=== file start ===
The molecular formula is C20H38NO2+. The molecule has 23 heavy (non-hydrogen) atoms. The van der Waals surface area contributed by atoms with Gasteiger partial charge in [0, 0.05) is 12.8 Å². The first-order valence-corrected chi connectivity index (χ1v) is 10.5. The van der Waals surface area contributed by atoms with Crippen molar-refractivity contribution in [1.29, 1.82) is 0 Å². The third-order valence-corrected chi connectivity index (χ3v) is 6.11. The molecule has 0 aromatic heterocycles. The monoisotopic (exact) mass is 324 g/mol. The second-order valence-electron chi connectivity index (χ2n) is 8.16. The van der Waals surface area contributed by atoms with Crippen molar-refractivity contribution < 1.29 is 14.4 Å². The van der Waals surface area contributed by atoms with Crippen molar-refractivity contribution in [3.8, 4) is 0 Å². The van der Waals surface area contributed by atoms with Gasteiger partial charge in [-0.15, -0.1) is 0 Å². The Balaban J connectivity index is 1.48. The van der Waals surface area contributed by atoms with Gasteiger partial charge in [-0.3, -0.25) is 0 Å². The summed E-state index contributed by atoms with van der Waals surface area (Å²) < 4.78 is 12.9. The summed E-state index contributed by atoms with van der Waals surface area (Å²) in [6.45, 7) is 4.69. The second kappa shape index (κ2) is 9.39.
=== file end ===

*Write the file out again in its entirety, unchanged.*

The molecular formula is C20H38NO2+. The molecule has 23 heavy (non-hydrogen) atoms. The van der Waals surface area contributed by atoms with Gasteiger partial charge in [0, 0.05) is 12.8 Å². The first-order valence-corrected chi connectivity index (χ1v) is 10.5. The van der Waals surface area contributed by atoms with Crippen molar-refractivity contribution in [1.29, 1.82) is 0 Å². The third-order valence-corrected chi connectivity index (χ3v) is 6.11. The molecule has 0 aromatic heterocycles. The monoisotopic (exact) mass is 324 g/mol. The second-order valence-electron chi connectivity index (χ2n) is 8.16. The van der Waals surface area contributed by atoms with Crippen molar-refractivity contribution < 1.29 is 14.4 Å². The van der Waals surface area contributed by atoms with Crippen molar-refractivity contribution in [3.8, 4) is 0 Å². The van der Waals surface area contributed by atoms with Gasteiger partial charge in [-0.15, -0.1) is 0 Å². The Balaban J connectivity index is 1.48. The van der Waals surface area contributed by atoms with Gasteiger partial charge in [-0.3, -0.25) is 0 Å². The summed E-state index contributed by atoms with van der Waals surface area (Å²) < 4.78 is 12.9. The summed E-state index contributed by atoms with van der Waals surface area (Å²) in [6.45, 7) is 4.69. The second kappa shape index (κ2) is 9.39.